Part of the answer is the firm's assiduous cultivation of people in power--dating back to 1913, when Henry Goldman advised the government on how the new Federal Reserve, designed to oversee Wall Street, should be constituted. Sidney Weinberg, who ran the firm for four decades, advised presidents from Roosevelt to Kennedy and was nicknamed "The Politician" for his behind-the-scenes friendships with government officials.  Goldman executives ran fundraising efforts for Nixon, Reagan, Clinton and George W. Bush.  The firm showered lucrative consulting or speaking fees on figures like Henry Kissinger and Lawrence Summers. Famously, and fatefully, two Goldman leaders-- Robert Rubin and Henry Paulson--became Secretaries of the Treasury, where their actions both before and during the financial crisis of 2008 became the stuff of controversy and conspiracy theories. 
Another major strand in the firm's DNA is its eagerness to deal on both sides of a transaction, eliding questions of conflict of interest by the mere assertion of their innate honesty and nobility, a refrain repeated many times in its history, most notoriously by current Goldman CEO Lloyd Blankfein's jesting assertion that he was doing "God's work."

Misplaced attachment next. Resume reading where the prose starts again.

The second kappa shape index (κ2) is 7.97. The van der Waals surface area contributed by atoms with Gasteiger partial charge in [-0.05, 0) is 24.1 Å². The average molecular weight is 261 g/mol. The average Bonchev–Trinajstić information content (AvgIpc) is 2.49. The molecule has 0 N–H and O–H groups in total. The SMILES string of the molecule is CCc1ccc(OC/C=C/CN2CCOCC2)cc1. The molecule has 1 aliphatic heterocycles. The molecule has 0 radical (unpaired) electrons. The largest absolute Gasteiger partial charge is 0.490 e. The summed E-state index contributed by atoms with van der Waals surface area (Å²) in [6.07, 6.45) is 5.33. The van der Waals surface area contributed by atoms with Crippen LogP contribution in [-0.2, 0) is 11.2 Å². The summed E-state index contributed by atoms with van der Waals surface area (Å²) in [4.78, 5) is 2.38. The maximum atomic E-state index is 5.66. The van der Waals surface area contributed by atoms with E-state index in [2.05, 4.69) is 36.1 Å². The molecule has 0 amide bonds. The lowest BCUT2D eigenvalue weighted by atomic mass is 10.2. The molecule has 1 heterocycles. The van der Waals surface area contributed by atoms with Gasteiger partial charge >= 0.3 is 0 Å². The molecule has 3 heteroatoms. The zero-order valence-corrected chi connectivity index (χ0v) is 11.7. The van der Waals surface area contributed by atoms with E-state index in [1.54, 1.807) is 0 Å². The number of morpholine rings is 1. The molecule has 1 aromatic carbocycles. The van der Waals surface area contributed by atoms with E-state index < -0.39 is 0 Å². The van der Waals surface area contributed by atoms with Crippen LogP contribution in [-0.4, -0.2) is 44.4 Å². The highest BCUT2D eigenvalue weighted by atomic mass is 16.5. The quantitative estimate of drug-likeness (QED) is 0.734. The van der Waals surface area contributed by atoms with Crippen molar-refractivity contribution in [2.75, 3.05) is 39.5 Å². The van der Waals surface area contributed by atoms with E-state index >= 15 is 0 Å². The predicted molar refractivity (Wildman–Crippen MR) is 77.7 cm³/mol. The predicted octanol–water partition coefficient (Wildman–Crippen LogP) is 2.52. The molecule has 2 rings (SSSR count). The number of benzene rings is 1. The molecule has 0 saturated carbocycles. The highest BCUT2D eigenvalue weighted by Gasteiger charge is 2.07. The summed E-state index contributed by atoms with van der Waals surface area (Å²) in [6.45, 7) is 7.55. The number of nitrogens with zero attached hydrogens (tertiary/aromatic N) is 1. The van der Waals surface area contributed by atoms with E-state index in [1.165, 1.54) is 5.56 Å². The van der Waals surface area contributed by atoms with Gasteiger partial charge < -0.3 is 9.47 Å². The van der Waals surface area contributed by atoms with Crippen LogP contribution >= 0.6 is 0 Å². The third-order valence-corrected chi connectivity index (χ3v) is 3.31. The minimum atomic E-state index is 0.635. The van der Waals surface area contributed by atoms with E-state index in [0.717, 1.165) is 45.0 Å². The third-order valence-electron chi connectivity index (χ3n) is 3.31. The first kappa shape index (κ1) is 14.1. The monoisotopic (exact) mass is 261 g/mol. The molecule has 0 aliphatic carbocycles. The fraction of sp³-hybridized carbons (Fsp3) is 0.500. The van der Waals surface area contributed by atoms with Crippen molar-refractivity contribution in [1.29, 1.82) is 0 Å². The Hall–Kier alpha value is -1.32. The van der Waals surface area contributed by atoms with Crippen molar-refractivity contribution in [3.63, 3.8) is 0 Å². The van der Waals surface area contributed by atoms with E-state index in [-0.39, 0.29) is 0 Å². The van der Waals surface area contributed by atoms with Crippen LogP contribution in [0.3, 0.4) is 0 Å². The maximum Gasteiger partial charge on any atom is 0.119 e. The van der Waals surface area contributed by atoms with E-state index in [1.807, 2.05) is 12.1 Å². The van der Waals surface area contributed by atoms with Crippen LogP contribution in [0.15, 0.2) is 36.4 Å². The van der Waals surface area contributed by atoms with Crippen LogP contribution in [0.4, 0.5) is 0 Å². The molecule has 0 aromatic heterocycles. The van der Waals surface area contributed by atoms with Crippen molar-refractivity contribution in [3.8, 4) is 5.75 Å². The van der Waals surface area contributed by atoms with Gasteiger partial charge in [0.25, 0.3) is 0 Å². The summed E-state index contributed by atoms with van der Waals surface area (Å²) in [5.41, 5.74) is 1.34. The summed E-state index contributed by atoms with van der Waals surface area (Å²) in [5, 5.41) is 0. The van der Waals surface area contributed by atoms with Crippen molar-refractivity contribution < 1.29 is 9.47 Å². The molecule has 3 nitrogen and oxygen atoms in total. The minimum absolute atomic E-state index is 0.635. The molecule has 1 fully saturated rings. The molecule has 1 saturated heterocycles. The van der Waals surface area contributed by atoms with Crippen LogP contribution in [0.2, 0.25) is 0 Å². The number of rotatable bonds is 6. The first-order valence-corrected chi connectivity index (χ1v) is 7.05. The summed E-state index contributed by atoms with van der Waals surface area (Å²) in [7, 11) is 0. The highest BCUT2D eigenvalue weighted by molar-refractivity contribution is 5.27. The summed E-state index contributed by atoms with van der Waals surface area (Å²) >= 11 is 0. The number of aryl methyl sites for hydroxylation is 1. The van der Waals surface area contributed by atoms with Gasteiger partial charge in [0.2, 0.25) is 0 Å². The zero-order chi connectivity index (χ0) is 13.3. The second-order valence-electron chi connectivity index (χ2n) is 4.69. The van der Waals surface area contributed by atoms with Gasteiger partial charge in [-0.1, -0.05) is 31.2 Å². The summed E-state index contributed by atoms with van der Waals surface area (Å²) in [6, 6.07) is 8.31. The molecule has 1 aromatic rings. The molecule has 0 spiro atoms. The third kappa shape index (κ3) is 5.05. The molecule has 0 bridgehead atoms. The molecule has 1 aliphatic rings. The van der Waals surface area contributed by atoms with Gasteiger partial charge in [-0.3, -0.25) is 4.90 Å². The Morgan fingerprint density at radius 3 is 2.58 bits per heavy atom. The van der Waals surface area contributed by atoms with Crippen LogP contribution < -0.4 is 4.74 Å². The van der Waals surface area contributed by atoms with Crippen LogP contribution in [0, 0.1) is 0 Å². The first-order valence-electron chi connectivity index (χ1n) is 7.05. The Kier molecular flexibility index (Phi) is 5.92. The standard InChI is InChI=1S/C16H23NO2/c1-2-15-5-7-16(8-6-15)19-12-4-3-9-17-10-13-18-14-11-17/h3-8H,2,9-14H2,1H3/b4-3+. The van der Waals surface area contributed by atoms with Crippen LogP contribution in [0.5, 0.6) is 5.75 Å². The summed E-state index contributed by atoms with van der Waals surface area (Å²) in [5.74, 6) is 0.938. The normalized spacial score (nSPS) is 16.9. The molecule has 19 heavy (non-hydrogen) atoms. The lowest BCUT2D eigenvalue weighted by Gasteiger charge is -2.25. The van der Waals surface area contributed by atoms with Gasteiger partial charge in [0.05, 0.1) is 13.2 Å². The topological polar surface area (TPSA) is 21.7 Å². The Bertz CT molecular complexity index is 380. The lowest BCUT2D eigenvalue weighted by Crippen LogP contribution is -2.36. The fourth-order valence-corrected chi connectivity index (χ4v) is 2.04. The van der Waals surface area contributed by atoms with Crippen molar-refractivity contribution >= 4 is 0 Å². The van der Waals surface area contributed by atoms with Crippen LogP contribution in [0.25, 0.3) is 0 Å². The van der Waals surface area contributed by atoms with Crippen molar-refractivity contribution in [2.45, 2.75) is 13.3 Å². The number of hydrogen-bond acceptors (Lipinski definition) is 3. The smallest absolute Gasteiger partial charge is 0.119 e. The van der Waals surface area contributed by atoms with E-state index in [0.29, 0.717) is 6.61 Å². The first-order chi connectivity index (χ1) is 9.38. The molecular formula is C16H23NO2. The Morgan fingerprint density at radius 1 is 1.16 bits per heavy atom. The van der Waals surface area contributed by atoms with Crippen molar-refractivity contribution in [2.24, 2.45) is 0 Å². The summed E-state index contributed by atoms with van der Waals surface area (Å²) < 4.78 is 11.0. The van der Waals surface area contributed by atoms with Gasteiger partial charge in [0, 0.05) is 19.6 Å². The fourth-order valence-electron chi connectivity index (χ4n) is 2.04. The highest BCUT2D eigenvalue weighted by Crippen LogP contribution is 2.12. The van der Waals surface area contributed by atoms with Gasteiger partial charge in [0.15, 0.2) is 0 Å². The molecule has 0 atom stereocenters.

As Michiko Kakutani's New York Times review of HOUSE OF CARDS said, "Cohan writes with an insider's knowledge of the workings of Wall Street, a reporter's investigative instincts and a natural storyteller's narrative command." In MONEY & POWER, Cohan has marshaled all these gifts in a powerful and definitive account of an institution whose public claims of virtue look very much like ruthlessness when exposed to the light of day.


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William D. Cohan
Most Helpful Customer Reviews

In his now famous - infamous? - Rolling Stone article Matt Taibbi refers to Goldman Sachs as a "...great vampire squid wrapped around the face of humanity, relentlessly jamming its blood funnel into anything that smells of money." Cohan,whose earlier books gave you the inside scoop on Lazard Freres and Bear Stearns now turns his searchlight on Goldman Sachs, arguably one of the most powerful financial institutions that ever existed.

It is not really a Goldman "bashing" book but there is plenty of hard reporting that lead one to wonder how Goldman can get away with proclaiming itself to be a temple of team play and a firm where customer interests always come first. Team playing culture? Cohan gives you details about the unusually sharp knives that came out frequently in succession struggles from earlier days - Gus Levy clashing with Sid Weinberg - to more recent events - Hank Paulson ousting Jon Corzine - and paint a picture quite at variance with Goldman PR... Read more